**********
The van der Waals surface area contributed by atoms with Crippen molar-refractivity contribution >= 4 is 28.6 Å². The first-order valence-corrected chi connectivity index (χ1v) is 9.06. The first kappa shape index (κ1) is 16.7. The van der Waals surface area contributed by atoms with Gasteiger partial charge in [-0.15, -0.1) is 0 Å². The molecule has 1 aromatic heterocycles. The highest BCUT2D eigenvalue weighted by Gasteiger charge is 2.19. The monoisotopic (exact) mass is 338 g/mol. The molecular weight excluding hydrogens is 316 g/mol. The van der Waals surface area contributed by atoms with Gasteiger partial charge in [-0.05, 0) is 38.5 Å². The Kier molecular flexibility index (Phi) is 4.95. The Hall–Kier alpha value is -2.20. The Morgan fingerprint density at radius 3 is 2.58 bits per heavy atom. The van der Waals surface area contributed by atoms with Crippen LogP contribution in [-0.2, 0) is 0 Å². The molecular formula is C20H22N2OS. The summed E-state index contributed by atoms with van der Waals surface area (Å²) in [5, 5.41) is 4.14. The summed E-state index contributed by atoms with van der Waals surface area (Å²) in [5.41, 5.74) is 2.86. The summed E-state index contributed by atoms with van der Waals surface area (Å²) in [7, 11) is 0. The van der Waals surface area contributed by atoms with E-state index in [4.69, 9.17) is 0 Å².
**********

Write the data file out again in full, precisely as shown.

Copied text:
The van der Waals surface area contributed by atoms with Crippen molar-refractivity contribution >= 4 is 28.6 Å². The first-order valence-corrected chi connectivity index (χ1v) is 9.06. The first kappa shape index (κ1) is 16.7. The van der Waals surface area contributed by atoms with Gasteiger partial charge in [-0.15, -0.1) is 0 Å². The molecule has 1 aromatic heterocycles. The highest BCUT2D eigenvalue weighted by Gasteiger charge is 2.19. The monoisotopic (exact) mass is 338 g/mol. The molecular weight excluding hydrogens is 316 g/mol. The van der Waals surface area contributed by atoms with Gasteiger partial charge in [-0.05, 0) is 38.5 Å². The Kier molecular flexibility index (Phi) is 4.95. The Hall–Kier alpha value is -2.20. The Morgan fingerprint density at radius 3 is 2.58 bits per heavy atom. The van der Waals surface area contributed by atoms with Crippen LogP contribution in [-0.2, 0) is 0 Å². The molecular formula is C20H22N2OS. The summed E-state index contributed by atoms with van der Waals surface area (Å²) in [5, 5.41) is 4.14. The summed E-state index contributed by atoms with van der Waals surface area (Å²) in [5.41, 5.74) is 2.86. The summed E-state index contributed by atoms with van der Waals surface area (Å²) in [7, 11) is 0. The van der Waals surface area contributed by atoms with E-state index in [4.69, 9.17) is 0 Å².